Right, now the praise-fest is over, back to basics.  2nd run of this week completed.  Although I was only supposed to be doing a mile to build slowly, that was really never going to happen.  I did keep things slow though, averaging a 12.16 minute mile for 2.56 miles.   Combined walking and gentle jog, warming up with 10 minutes gentle jog then 30 second walk followed by 2.5minute jog, finishing with 9 minute jog.  Took 31 minutes to do 2.5 miles, which is about the pace I was doing a slow 5k, but considering I haven’t run in a dog’s age, not too shabby.  I’d been advised to look at my form and try to relax my back as I run.  I admit I’m a bit confused as to what that means.  I’ve run on and off for about 30 years and have just tended to stick one foot in front of the other and keep going, without putting a huge amount of thought behind it.  So I’m not sure which bits I’m doing right and which bits I’m doing wrong.  So today, I tried to let my arms hang loose so that my shoulders and back weren’t so hunched up.  I’ve always run with clenched fists and sort of punched my arms forward, which when I stand and do it, I can feel is very tensing.  So instead, I left my hands unclenched and open.  I did wonder, as I ran past part of the hospital, whether medical aid would be sent out for me as during the walk parts I took the opportunity to try and shake out my arms and shoulders  to relax them – so there was some rather odd arm waving and shaking going on.  Think some sort of Baptist Church revival sermon and that might give an idea of what I looked like.   On good note – legs felt fine, no problems in legs or feet (which is where past problems have been), which is very positive.  Back does feel a bit tight – but I did spend couple of hours hunched over an exam paper so that could just as easily be responsible.   But to go back to the original point – I went out and ran, even though it was raining, even though I’d already been out and walked some distance with the dog (and got a headbutt into the bargain!), even though I hadn’t had any tea.  No excuses – got out there and hit the pavements.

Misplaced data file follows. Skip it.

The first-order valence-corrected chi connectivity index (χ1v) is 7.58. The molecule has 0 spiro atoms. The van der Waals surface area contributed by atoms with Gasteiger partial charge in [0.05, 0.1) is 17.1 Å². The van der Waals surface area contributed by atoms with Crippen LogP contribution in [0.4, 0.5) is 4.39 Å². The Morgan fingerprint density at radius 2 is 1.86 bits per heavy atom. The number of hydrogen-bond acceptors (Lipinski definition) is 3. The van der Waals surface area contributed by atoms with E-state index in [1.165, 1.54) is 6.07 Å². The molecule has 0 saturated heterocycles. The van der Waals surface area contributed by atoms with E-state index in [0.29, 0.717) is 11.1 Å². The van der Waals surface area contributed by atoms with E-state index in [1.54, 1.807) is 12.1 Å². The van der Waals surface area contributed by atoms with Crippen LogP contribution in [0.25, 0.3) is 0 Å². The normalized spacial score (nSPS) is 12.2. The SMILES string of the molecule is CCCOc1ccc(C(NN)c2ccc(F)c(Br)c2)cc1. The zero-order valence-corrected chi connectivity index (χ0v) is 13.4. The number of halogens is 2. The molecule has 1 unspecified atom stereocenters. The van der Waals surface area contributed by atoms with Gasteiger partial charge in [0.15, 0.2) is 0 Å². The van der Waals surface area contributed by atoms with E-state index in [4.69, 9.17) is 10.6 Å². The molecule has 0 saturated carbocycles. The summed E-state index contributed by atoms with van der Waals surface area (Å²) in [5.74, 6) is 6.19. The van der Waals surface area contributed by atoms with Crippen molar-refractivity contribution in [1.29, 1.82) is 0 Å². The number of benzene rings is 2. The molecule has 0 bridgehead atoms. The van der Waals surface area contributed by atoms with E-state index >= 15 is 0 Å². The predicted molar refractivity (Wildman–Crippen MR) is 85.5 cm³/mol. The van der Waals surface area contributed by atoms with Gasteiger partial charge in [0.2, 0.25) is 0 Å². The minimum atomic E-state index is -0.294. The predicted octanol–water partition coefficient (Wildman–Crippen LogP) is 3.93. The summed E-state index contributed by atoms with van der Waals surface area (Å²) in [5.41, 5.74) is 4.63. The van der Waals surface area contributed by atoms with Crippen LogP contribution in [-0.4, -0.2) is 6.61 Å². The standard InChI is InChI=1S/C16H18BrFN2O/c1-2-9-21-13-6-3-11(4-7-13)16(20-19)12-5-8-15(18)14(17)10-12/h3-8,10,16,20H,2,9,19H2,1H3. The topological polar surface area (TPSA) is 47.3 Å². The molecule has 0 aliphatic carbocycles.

Food wise – quite proud of fact that I ran right on past the chip shop and didn’t even bat an eyelid.  Got in and didn’t grab junk food, instead I poached fish, roasted butternut squash and made fish pie topped with mashed cauliflower and squash.  Which is what I’m not going to head off to eat.

Overall – a good day.  I’ve stuck a photo below of a poster that I saw advertised ages and ages ago.  I think its meant for a child’s room, but the sentiment holds true whatever your age.

Dream, Imagine and Aspire to be just who you are.

There are dragons to slay

Edinburgh and beyond

29 Sep

I’m supposed to be revising, especially as the exam is in just over 2 days time.  Even sent the dog off to spend the weekend with the ex so that I could focus on cramming.  Which means I’ve been to the hairdressers, watched Poirot, been for a run and am now updating blog.   My ability to distract myself from what I actually should be focussing on is fairly astounding.  I even washed the floors in the week (admittedly between mock exams, but still).